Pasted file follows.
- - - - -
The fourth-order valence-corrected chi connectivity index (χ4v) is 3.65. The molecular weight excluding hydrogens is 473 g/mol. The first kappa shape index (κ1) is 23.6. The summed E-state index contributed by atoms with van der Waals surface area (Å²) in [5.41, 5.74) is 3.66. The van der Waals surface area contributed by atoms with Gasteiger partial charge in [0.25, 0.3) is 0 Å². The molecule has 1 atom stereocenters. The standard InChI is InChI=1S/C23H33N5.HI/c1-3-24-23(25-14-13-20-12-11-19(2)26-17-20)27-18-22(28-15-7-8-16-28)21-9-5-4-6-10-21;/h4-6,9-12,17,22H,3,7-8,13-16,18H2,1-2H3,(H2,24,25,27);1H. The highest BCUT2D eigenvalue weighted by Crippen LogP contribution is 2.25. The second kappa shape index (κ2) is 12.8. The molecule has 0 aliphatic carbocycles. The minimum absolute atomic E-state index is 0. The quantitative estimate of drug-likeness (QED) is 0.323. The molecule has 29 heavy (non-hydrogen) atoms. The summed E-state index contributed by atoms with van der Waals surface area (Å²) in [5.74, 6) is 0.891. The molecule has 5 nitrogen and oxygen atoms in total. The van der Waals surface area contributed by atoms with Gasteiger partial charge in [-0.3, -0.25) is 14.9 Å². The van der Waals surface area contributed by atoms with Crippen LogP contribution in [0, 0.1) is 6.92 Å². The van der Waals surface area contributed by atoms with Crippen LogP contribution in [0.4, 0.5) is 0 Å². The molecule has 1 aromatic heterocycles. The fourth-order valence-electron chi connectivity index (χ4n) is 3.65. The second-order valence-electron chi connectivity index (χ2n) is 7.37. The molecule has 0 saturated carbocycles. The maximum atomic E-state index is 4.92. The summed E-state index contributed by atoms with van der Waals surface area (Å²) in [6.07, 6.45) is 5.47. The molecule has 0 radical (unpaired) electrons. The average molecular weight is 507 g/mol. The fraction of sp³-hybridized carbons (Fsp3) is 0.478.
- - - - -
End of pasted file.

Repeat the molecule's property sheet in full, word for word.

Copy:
The fourth-order valence-corrected chi connectivity index (χ4v) is 3.65. The molecular weight excluding hydrogens is 473 g/mol. The first kappa shape index (κ1) is 23.6. The summed E-state index contributed by atoms with van der Waals surface area (Å²) in [5.41, 5.74) is 3.66. The van der Waals surface area contributed by atoms with Gasteiger partial charge in [0.25, 0.3) is 0 Å². The molecule has 1 atom stereocenters. The standard InChI is InChI=1S/C23H33N5.HI/c1-3-24-23(25-14-13-20-12-11-19(2)26-17-20)27-18-22(28-15-7-8-16-28)21-9-5-4-6-10-21;/h4-6,9-12,17,22H,3,7-8,13-16,18H2,1-2H3,(H2,24,25,27);1H. The highest BCUT2D eigenvalue weighted by Crippen LogP contribution is 2.25. The second kappa shape index (κ2) is 12.8. The molecule has 0 aliphatic carbocycles. The minimum absolute atomic E-state index is 0. The quantitative estimate of drug-likeness (QED) is 0.323. The molecule has 29 heavy (non-hydrogen) atoms. The summed E-state index contributed by atoms with van der Waals surface area (Å²) in [5.74, 6) is 0.891. The molecule has 5 nitrogen and oxygen atoms in total. The van der Waals surface area contributed by atoms with Gasteiger partial charge in [-0.3, -0.25) is 14.9 Å². The van der Waals surface area contributed by atoms with Crippen LogP contribution in [0, 0.1) is 6.92 Å². The van der Waals surface area contributed by atoms with Crippen LogP contribution in [0.4, 0.5) is 0 Å². The molecule has 1 aromatic heterocycles. The fourth-order valence-electron chi connectivity index (χ4n) is 3.65. The second-order valence-electron chi connectivity index (χ2n) is 7.37. The molecule has 0 saturated carbocycles. The maximum atomic E-state index is 4.92. The summed E-state index contributed by atoms with van der Waals surface area (Å²) in [6.07, 6.45) is 5.47. The molecule has 0 radical (unpaired) electrons. The average molecular weight is 507 g/mol. The fraction of sp³-hybridized carbons (Fsp3) is 0.478.